How the face of Pluto changed in just two years (do you think they can blame it on global warming?)
(DAILY MAIL) Nasa scientists have been left stunned after detailed images of the surface of Pluto reveal it has dramatically changed colour over just a two-year period.
The Hubble Telescope captured the images, which are the most detailed and dramatic ever taken of the distant dwarf planet.
They revealed that the cosmic body, demoted from full planet status in 2006, is significantly redder than it has been for the past several decades.
The photos show a mottled world with a yellow-orange hut, but astronomers say it is 20 per cent more red than it used to be. At the same time its illuminated northern hemisphere is getting brighter, while the southern hemisphere has darkened.
These changes are most likely consequences of surface ice melting on the sunlit pole and then refreezing on the other pole, as the dwarf planet heads into the next phase of its 248-year-long seasonal cycle.
The Hubble pictures underscore that Pluto is not simply a ball of ice and rock but a dynamic world that undergoes dramatic atmospheric changes.
What is an elliptical orbit?
All planet’s have an elliptical or ‘stretched’ orbit to some degree. However, while Earth’s is almost round, Pluto’s resembles a thin oval.
The Sun is not right at the centre of elliptical orbits. Instead there are two points inside the ellipse call the ‘foci’.The Sun is at one of the foci. The further apart the foci are, the more eccentric or streched-out the orbit is.
Pluto’s orbit is the most eccentric in the solar system. It is so lopsided that Pluto is sometimes closer to the Sun than Nepture in.
These are driven by seasonal changes that are as much propelled by the planet’s 248-year elliptical orbit as its axial tilt, unlike Earth where the tilt alone drives seasons.
It suggests that natural cycles alone can cause unexpected and dramatic climate changes on planets. Some scientists argue global warming on Earth is more likely to have been caused by a regular 1,500-year-cycle of warming and cooling than rising carbon dioxide levels.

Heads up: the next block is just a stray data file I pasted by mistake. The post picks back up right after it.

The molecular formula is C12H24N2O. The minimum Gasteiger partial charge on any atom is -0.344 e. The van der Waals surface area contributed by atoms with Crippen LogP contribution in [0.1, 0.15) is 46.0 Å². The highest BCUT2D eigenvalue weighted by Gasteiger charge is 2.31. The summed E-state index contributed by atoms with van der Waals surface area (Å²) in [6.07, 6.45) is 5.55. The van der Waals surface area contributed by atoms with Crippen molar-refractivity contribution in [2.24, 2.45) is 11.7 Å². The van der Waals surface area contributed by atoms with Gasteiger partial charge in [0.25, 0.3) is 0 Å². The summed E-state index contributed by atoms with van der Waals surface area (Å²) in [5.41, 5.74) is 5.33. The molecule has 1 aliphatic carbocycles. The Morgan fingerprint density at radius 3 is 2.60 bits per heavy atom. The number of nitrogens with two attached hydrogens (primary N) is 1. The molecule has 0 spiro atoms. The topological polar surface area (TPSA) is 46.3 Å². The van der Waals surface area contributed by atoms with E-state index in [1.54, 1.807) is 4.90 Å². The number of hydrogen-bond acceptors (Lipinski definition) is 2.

All planets experience climate change. Nasa scientists recorded Mars warming by 0.5C since the 1970s, which is similar to the warming experienced on Earth over the same period. In the Red Planet’s case, strong winds are thought to have stirred up giant dust storms, trapping heat and raising Mars’ temperature.
Astronomers say Pluto’s surface is changing even more than the surface of other bodies in the solar system.
Marc Buie, of the Southwest Research Institute, said: ‘It’s a little bit of a surprise to see these changes happening so big and so fast. This is unprecedented.’
Between 1954 and 2000, Pluto did not change in colour when it was photographed from Earth, he added. After that, the red levels increased by up to 30 per cent, and stabilised from about 2000 to 2002.
Mr Buie said he can explain the redness, but not why it changed so dramatically and so recently.
The colour is the result of ultraviolet radiation from the distant Sun breaking up the methane on Pluto’s surface and leaving a dark and red carbon-rich residue behind.
The Hubble photos were taken in 2002 and analysis suggests the changes took place between 2000 and 2002.
Mr Buie held off for years on announcing what he had found because the speed in which Pluto changed was such a mystery and he was worried that he might be wrong.
However, since Pluto’s moon Charon had not changed colour in the same telescope images, he decided the Pluto findings were not an instrument mistake.
His analysis also found that nitrogen ice was shifting in size and density in surprising ways.
It is incredibly cold on Pluto and the bright spots are the coldest at around -230C.
Astronomers are still arguing about the temperatures of the warmer dark spots, which Mr Buie believes may be 17C warmer than lighter areas.
Part of the difficulty in explaining what is happening on the surface of Pluto is that it takes the dwarf planet 248 years to circle the Sun, so astronomers don’t know what the conditions are like when it is at its farthest from our local star.
The last time it was at its farthest point was in 1870, decades before Pluto was discovered. Unlike Earth, Pluto’s four seasons are not of equal lengths of time.
Retired Nasa astronomer Stephen Maran, co-author of a book on Pluto, said: ‘Pluto is interesting and poorly understood, whether it qualifies as a planet or not.’
The Hubble images will remain the sharpest view of Pluto until Nasa’s New Horizons probe is within six months of its flyby during 2015.
They are invaluable for picking the planet’s most interesting hemisphere for imaging by the probe, as it will pass by Pluto so quickly only one can be photographed in detail.
Particularly noticeable in the Hubble images is a bright spot that has been independently noted to be
unusually rich in carbon monoxide frost. It is a prime target for New Horizons.
‘Everybody is puzzled by this feature,’ Buie said.
‘New Horizons will get an excellent look at the boundary between this bright feature and a nearby region covered in pitch-black surface material.’